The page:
A substantial percentage of patients with JIA who report no or mild clinical symptoms experience suboptimal HRQOL. This is also true for patients with polyarticular JIA treated with biologic agents for 12 months. Although disease activity and clinical symptoms are related to HRQOL, considerable unexplained variation in HRQOL exists. HRQOL needs to be assessed independently regardless of clinical status.

INTRODUCTION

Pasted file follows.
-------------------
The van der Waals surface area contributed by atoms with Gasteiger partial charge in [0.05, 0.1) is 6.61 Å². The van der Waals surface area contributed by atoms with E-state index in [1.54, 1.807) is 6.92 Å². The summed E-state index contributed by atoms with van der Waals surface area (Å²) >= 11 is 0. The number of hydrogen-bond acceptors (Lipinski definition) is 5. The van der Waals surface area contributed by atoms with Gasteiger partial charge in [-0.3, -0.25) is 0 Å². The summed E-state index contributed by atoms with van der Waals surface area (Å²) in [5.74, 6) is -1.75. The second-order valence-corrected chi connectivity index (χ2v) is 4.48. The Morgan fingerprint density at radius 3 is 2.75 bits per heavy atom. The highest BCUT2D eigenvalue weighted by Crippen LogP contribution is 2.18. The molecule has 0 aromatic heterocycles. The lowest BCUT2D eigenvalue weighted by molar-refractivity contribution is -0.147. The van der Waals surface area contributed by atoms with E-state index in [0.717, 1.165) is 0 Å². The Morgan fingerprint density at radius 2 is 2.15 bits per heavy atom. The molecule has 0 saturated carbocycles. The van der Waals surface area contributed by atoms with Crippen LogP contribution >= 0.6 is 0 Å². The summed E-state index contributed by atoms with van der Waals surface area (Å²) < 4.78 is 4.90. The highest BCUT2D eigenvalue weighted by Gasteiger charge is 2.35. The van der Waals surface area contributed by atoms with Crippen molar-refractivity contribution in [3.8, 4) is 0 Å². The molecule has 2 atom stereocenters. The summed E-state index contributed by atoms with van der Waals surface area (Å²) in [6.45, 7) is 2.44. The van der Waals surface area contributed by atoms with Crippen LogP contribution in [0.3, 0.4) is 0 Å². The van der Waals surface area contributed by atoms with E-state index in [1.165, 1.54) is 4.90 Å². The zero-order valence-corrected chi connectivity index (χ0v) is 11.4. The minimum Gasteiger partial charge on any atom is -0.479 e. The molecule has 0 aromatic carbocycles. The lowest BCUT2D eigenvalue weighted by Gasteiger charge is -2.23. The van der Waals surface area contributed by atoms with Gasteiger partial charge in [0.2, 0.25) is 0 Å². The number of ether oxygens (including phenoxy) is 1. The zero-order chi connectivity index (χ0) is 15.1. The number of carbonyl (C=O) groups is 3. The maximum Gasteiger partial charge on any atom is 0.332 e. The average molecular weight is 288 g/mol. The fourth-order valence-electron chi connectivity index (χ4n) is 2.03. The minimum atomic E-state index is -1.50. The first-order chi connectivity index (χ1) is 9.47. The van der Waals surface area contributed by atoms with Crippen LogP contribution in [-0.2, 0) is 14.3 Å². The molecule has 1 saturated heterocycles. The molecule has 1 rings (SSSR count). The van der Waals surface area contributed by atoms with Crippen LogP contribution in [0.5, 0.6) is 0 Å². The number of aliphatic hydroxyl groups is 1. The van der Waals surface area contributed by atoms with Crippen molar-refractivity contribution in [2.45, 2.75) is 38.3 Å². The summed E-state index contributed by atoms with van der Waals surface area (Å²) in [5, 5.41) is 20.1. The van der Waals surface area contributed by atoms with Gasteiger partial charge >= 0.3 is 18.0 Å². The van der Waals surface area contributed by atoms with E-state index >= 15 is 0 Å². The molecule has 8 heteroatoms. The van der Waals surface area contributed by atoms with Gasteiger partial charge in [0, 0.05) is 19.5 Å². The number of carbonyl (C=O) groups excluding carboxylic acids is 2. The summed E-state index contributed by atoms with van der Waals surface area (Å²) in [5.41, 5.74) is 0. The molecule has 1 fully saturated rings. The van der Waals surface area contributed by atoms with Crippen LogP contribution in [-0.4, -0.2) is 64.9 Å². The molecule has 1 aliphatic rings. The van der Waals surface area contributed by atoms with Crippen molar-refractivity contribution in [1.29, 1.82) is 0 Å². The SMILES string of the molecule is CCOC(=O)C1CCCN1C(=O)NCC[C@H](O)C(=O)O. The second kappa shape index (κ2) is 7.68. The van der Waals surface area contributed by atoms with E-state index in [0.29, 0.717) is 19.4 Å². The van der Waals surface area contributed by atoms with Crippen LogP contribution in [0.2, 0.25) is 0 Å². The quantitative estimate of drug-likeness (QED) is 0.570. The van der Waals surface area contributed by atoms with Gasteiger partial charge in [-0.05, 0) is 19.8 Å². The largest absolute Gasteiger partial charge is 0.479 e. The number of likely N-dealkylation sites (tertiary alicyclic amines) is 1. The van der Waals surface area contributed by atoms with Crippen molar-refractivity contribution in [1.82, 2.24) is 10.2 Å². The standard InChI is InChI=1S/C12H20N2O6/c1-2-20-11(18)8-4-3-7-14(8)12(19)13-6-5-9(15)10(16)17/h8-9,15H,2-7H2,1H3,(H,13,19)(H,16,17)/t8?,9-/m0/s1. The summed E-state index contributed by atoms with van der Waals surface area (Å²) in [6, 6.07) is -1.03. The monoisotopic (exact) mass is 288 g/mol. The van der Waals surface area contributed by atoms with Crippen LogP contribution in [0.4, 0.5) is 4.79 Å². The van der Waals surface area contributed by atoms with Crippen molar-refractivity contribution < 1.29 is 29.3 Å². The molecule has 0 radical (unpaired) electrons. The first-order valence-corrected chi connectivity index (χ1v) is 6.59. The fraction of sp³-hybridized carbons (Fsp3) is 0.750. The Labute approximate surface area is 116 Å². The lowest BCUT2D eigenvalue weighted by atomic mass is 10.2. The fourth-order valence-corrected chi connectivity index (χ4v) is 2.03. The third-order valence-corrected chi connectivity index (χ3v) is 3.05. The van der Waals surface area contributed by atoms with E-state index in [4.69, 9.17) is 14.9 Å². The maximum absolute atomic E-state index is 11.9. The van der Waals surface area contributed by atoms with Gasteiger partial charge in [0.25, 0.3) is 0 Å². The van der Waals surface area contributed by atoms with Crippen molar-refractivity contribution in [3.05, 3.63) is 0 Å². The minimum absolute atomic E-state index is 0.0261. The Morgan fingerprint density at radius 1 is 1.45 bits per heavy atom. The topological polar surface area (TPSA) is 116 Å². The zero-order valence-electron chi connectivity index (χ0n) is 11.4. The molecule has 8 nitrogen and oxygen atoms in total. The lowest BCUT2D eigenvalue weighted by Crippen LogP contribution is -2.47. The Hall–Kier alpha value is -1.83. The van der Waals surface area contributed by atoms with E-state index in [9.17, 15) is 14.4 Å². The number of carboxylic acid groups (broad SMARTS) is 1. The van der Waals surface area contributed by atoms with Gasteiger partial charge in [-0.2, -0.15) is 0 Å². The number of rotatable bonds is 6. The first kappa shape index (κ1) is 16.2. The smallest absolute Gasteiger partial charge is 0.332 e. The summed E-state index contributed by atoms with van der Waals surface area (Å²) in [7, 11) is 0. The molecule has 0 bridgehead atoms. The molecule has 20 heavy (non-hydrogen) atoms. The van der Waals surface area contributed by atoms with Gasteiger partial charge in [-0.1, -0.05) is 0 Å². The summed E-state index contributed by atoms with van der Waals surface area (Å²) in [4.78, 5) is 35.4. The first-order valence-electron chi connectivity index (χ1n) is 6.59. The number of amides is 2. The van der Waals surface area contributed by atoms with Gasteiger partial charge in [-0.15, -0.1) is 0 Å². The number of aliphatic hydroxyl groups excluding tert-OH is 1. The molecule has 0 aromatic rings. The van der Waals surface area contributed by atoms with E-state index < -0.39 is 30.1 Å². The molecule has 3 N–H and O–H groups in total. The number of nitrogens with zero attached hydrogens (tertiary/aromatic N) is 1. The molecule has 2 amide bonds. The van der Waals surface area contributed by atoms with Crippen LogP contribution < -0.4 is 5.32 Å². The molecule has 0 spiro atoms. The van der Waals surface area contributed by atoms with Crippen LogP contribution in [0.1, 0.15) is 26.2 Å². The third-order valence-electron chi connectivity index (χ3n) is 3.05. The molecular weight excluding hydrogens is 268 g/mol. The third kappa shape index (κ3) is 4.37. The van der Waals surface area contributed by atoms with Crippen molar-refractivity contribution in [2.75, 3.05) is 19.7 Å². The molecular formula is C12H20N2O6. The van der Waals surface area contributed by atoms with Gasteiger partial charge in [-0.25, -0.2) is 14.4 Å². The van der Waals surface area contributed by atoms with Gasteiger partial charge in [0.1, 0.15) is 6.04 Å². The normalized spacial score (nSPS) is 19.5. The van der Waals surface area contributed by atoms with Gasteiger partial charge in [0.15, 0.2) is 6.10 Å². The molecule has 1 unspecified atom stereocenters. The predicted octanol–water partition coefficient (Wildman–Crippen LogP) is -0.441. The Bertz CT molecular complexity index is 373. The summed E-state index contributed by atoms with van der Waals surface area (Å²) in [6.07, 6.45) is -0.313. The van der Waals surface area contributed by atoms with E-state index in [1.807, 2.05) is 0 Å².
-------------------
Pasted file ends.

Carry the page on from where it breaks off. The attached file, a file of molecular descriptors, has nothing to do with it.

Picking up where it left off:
Juvenile idiopathic arthritis (JIA), the most common childhood rheumatic disease, has no cure and can result in significant pain and physical disability. Because JIA can influence virtually all aspects of a child's and his or her family's life, clinicians and researchers increasingly recognize that improved health-related quality of life (HRQOL) is a key treatment goal for JIA (1). The importance of HRQOL as a primary outcome is echoed by the US Food and Drug Administration (2), the Centers for Disease Control and Prevention (3), and the World Health Organization (WHO) (4).